And there’s the rub: about ten percent of the Legionnaires are Russian speakers, such as Russians, Ukrainians, and Belarussians.

The French government gives them new identities and, if they’re good enough, new passports after roughly eight years.

But the Russian government doesn’t consider them French and won’t call them “Jacques,” whatever shiny new passport they have.

With that laid out, let’s get to the incident.

Russia Bombs a Shelter Full of Legionnaires

“On the evening of 16 January, the armed forces of the Russian Federation carried out a precision strike on a temporary deployment point of foreign militants in the city of Kharkiv, the core of which were French mercenaries,” said the Russian defense ministry.

Nice one. The Russians called them “mercenaries” and not “Legionnaires,” which gave France some breathing room and plausible deniability.

Local officials in Kharkiv said two Russian missiles struck a residential area in the center of the city, injuring seventeen people, two of them seriously, and badly damaging buildings.

Of course, France denied the whole thing.

“France helps Ukraine with supplies of military material and military training, in full compliance with international law, in order to help Ukraine in its fight to defend its sovereignty, independence, and territorial integrity,” said the French foreign ministry.

“France has no mercenaries, neither in Ukraine nor elsewhere, unlike certain others,” it added.

Smart one, Froggie. They aren’t mercenaries, so you’re not lying.

What was the real reason?

According to The Duran, the French government sent French Foreign Legion soldiers, including intelligence officers, to Ukraine but continued to pay and coordinate them through French intelligence.

They’re conducting special operations behind Russian lines, and that led to a Russian strike on the hotel where they were based. Naughty, naughty!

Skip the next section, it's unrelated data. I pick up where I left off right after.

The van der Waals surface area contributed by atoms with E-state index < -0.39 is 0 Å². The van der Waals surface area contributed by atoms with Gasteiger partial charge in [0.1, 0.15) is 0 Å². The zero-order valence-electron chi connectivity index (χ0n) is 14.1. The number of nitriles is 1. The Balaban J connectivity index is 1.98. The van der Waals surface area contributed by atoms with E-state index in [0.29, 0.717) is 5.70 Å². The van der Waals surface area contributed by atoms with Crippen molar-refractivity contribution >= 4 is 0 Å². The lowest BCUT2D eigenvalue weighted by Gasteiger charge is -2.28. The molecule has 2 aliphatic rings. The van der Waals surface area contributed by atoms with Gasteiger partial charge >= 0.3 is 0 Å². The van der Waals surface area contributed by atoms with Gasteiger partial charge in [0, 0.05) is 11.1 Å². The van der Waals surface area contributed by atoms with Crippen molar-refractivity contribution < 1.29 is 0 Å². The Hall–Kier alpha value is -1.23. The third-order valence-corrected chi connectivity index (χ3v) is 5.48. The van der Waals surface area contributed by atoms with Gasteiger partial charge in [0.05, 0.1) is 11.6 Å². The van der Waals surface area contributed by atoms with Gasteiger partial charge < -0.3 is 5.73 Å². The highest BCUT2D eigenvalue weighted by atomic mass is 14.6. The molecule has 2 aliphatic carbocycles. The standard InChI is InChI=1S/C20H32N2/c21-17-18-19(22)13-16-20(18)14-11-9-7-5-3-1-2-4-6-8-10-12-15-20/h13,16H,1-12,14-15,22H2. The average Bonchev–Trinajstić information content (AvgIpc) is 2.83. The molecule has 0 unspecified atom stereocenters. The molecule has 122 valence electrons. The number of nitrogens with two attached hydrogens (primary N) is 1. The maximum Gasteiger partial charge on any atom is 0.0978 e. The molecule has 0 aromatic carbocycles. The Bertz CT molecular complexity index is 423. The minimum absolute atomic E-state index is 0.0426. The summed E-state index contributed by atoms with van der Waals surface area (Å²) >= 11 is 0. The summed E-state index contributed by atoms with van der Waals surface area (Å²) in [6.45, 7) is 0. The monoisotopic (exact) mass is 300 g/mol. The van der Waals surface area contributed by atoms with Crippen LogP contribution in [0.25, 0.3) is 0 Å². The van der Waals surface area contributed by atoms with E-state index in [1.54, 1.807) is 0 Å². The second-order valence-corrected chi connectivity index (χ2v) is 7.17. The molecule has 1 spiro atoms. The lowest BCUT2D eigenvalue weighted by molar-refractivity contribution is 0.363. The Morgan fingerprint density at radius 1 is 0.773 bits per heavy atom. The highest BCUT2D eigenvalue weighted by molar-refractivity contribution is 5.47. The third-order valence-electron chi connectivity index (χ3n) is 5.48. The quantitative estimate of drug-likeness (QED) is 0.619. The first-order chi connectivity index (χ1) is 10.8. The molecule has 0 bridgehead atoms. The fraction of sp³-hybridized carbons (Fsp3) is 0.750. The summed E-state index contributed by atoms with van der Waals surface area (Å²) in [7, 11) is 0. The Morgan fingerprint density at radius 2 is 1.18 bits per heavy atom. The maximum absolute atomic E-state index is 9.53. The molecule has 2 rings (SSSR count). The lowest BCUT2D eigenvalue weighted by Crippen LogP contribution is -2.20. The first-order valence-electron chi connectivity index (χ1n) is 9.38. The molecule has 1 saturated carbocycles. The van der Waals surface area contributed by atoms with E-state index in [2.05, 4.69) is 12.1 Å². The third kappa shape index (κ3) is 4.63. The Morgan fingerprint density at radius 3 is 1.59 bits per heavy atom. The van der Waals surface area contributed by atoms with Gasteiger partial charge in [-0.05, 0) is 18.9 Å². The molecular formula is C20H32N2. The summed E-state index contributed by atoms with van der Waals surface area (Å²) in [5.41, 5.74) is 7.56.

Russia has been warning the West to stop sending drones and surveillance to Ukraine, and now they are actively targeting and hunting down foreign fighters, leading to a dangerous escalation with the West.

Why is France Risking Confrontation With Russia?

There are a few possible reasons.

One is that France is trying to curry favor with America. For what reason, I have no idea.

Another likely reason is that Europe has long opposed Russia’s dominance in the energy and commodity markets, which has caused anxiety over its inability to control Russia’s resources.

Russia is tightening its control of the commodity trade, causing nervousness in Europe. There’s talk of potential retaliatory steps.

But if the West does something stupid like confiscating Russia’s frozen assets, Russia will seize Western assets in return. That could lead to Russian control of commodity markets and hinder European access.

Finally, this may just be a power play. Macron’s stern message to Russia is a response to the collapse of French influence in North Africa.

Whatever it is, France is writing checks it can’t cash. The Russians would eat them alive.

Wrap Up

France needs to cool it, Monsieur Le President, most of all.

Yes, he’s a WEF tool and protege of the Rothschilds.

But if he pursues this course, Russia will backhand France in the mouth, escalating a conflict that should be much closer to its end than its beginning.

That may be what frightens Macron’s masters most of all.

The Daily Reckoning